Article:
Matt Gordner

Trudeau Scholar.

Matthew Gordner began pursuing activism and academics in his hometown of Toronto, Ontario, while enrolled in an undergraduate degree at York University in philosophy and political science. Unsettled by the largely unproductive nature of protests surrounding conflicts in Israel and Palestine, Matthew undertook a Master's degree in Middle Eastern History at Tel Aviv University to better understand the competing narratives and competing truths endemic to the region. Upon traveling, researching, and living throughout the Middle East and North Africa (MENA), Matthew's primary academic focus shifted from conflicts in Israel and Palestine to Islamic and Arab democratic theory and politics. His Master's thesis at TAU argued against the imposition of Western liberal democracy in MENA in favor of a political model articulated and enacted by the people of MENA states. Applying his previous research to contemporary politics, Matthew conducted a survey of democratic attitudes in MENA for his second Master's thesis at the University of Alberta's Department of Political Science. Once again confronted by the polarized and polemical nature of Israeli and Palestinian activism on campus, Matthew founded a graduate student organization in order to facilitate meaningful and inclusive dialogue on Israeli and Palestinian conflicts. Over time, The Peace by Piece Initiative became a not-for-profit organization and expanded to include sensitive issues of local and global scope including: Middle Eastern and Africa politics; environmental politics; gender and sexuality; the politics of the North; and dialogical theory. The organization's activities are ongoing across Canada and MENA. In 2009, through a George Mason University program on peace and conflict resolution, Matthew interned with the Palestinian National Authority where he worked in the Multilateral Sector of the Ministry of Foreign Affairs. His portfolio work included issues of democracy, human rights, and Palestinian statehood. As of 2011-2012, Matthew was a fellow in Israel through the Dorot Foundation, where he researched Israeli politics and the Jewish State/Democratic State paradigm, while engaging in Jewish leadership, learning, and volunteerism. He has also worked as a Senior Analyst at a South African consulting firm where he wrote tailored briefs and reports on democratic transition, conflict, and freedom movements; and as an intern for The Daily Beast's Zion Square.

Most Recent Posts

The Ennahda Conference

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July 15, 2012

I taxied to the Ennahda conference in Al Kram, a neighbourhood of Tunis known, among other things, for its Islamist pockets. Despite this, the dress (of men, at least) told of a more secular-oriented crowd. I entered “officially” as a not-for-profit worker interested in the conference’s impact on Tunisian democracy, and though suspicious looks abounded […]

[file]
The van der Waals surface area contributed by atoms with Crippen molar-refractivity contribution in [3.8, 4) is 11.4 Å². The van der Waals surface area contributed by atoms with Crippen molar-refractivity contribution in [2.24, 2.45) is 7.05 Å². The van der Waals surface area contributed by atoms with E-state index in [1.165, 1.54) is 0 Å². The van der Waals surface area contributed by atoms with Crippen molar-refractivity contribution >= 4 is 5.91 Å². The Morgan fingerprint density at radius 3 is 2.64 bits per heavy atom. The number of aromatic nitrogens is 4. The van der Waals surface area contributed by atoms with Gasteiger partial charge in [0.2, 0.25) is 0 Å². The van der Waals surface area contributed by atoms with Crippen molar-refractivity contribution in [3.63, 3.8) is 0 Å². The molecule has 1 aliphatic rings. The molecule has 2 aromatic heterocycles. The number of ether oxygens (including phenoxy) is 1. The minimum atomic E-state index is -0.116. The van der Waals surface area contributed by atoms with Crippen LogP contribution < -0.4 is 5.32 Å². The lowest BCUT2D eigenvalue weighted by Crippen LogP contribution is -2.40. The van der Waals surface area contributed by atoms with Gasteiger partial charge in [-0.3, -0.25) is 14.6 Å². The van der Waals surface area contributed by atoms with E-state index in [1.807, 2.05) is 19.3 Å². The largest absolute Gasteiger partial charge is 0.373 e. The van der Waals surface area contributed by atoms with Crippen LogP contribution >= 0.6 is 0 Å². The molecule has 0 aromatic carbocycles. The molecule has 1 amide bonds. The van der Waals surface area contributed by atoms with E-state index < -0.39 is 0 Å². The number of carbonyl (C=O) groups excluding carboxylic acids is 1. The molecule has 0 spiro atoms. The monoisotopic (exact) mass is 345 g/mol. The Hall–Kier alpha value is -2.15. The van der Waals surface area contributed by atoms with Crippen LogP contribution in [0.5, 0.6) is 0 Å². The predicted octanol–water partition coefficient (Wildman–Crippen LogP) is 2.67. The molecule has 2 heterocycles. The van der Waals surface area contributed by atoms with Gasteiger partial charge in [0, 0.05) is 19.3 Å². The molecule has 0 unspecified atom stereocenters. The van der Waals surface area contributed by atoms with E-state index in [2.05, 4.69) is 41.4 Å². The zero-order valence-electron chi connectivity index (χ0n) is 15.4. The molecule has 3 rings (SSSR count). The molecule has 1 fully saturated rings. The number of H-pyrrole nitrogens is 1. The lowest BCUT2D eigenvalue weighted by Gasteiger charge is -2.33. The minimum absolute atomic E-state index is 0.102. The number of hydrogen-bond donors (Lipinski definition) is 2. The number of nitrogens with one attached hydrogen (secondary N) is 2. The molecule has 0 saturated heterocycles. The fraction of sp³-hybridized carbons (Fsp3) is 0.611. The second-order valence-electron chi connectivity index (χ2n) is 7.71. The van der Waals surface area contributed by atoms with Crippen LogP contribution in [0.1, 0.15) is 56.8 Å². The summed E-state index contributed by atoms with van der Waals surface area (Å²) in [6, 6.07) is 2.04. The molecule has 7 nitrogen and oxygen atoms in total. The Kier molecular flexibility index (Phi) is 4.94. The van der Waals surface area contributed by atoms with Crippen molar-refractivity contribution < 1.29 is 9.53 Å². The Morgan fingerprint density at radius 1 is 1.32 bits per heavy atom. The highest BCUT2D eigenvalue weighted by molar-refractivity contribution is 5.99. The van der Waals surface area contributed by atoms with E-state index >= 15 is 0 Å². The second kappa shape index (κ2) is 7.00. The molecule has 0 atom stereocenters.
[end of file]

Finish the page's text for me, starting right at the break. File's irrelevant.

Tunisia, Alive

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July 14, 2012

I returned to Tunisia Live the next day to interview politics-desk editor Charles Baeder and political journalist Farah Samti. I learned a lot from their insights into reporting in Tunisia, on the revolution, and on the relationships between secular and Islamist factions. Their perspectives on these issues, as well as how they viewed Tunisia Live […]

Tunisia Live

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July 13, 2012

When a woman named Courtney invited me to visit the office of Tunisia Live, Tunisia’s first news website, I immediately took her up on her offer. I found Tunisia Live’s office just minutes away from my hotel by foot. Once I got there, Courtney escorted me to the third floor, where we were buzzed in. […]

A Night Out In Tunis

A Night Out In Tunis

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July 11, 2012

After a full day of work at CEMAT, I found myself ravenous by nightfall. Having consulted my guidebook and cross-referenced its recommendations with some online travel guides, I made my way onto the streets of Tunis. I was slightly wary to venture too far, as a leisurely stroll to survey the nightlife the previous evening […]

Getting Situated in Tunisia

Getting Situated in Tunisia

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July 10, 2012

I am in Tunis, Tunisia for just 10 short days, after which I move on to Egypt. My project is a comparative look into the process of democratic transition and consolidation in Egypt and Tunisia with a view towards the agreements, disagreements, and compromises within and between secular and Islamist politics. Given my short period […]